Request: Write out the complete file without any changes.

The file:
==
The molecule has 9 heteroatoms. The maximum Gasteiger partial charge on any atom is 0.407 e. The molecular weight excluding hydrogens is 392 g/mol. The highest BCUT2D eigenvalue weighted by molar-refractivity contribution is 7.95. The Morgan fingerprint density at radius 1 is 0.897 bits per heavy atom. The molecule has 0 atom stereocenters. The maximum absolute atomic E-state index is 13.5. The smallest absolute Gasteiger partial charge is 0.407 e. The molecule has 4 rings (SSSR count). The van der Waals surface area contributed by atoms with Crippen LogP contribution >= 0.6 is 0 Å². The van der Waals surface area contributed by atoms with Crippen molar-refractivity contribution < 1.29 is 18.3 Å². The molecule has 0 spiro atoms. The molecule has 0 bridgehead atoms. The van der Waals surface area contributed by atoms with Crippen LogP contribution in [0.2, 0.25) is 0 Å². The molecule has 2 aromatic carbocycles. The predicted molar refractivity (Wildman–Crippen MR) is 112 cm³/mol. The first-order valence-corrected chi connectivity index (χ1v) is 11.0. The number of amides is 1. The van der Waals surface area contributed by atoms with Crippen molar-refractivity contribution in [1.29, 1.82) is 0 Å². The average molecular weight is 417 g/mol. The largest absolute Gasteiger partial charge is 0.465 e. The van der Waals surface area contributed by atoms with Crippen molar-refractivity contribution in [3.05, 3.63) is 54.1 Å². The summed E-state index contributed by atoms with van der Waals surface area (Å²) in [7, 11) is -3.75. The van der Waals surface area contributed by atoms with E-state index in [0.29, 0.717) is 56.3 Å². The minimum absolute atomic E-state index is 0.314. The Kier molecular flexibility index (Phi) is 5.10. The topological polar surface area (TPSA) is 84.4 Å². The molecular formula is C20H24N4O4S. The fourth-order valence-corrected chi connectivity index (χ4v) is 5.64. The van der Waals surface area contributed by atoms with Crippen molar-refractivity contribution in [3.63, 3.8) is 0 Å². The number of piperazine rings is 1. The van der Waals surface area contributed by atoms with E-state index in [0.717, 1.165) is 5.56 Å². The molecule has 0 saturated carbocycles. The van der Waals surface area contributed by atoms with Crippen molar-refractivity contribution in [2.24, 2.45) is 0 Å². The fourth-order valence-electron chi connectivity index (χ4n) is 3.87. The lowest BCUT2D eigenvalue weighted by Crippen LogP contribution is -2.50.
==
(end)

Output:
The molecule has 9 heteroatoms. The maximum Gasteiger partial charge on any atom is 0.407 e. The molecular weight excluding hydrogens is 392 g/mol. The highest BCUT2D eigenvalue weighted by molar-refractivity contribution is 7.95. The Morgan fingerprint density at radius 1 is 0.897 bits per heavy atom. The molecule has 0 atom stereocenters. The maximum absolute atomic E-state index is 13.5. The smallest absolute Gasteiger partial charge is 0.407 e. The molecule has 4 rings (SSSR count). The van der Waals surface area contributed by atoms with Crippen LogP contribution >= 0.6 is 0 Å². The van der Waals surface area contributed by atoms with Crippen molar-refractivity contribution < 1.29 is 18.3 Å². The molecule has 0 spiro atoms. The molecule has 0 bridgehead atoms. The van der Waals surface area contributed by atoms with Crippen LogP contribution in [0.2, 0.25) is 0 Å². The molecule has 2 aromatic carbocycles. The predicted molar refractivity (Wildman–Crippen MR) is 112 cm³/mol. The first-order valence-corrected chi connectivity index (χ1v) is 11.0. The number of amides is 1. The van der Waals surface area contributed by atoms with Crippen molar-refractivity contribution in [1.29, 1.82) is 0 Å². The average molecular weight is 417 g/mol. The largest absolute Gasteiger partial charge is 0.465 e. The van der Waals surface area contributed by atoms with Crippen molar-refractivity contribution in [3.05, 3.63) is 54.1 Å². The summed E-state index contributed by atoms with van der Waals surface area (Å²) in [7, 11) is -3.75. The van der Waals surface area contributed by atoms with E-state index in [0.29, 0.717) is 56.3 Å². The minimum absolute atomic E-state index is 0.314. The Kier molecular flexibility index (Phi) is 5.10. The topological polar surface area (TPSA) is 84.4 Å². The molecular formula is C20H24N4O4S. The fourth-order valence-corrected chi connectivity index (χ4v) is 5.64. The van der Waals surface area contributed by atoms with Crippen molar-refractivity contribution in [3.63, 3.8) is 0 Å². The number of piperazine rings is 1. The van der Waals surface area contributed by atoms with E-state index in [0.717, 1.165) is 5.56 Å². The molecule has 0 saturated carbocycles. The van der Waals surface area contributed by atoms with Crippen molar-refractivity contribution in [2.24, 2.45) is 0 Å². The fourth-order valence-electron chi connectivity index (χ4n) is 3.87. The lowest BCUT2D eigenvalue weighted by Crippen LogP contribution is -2.50.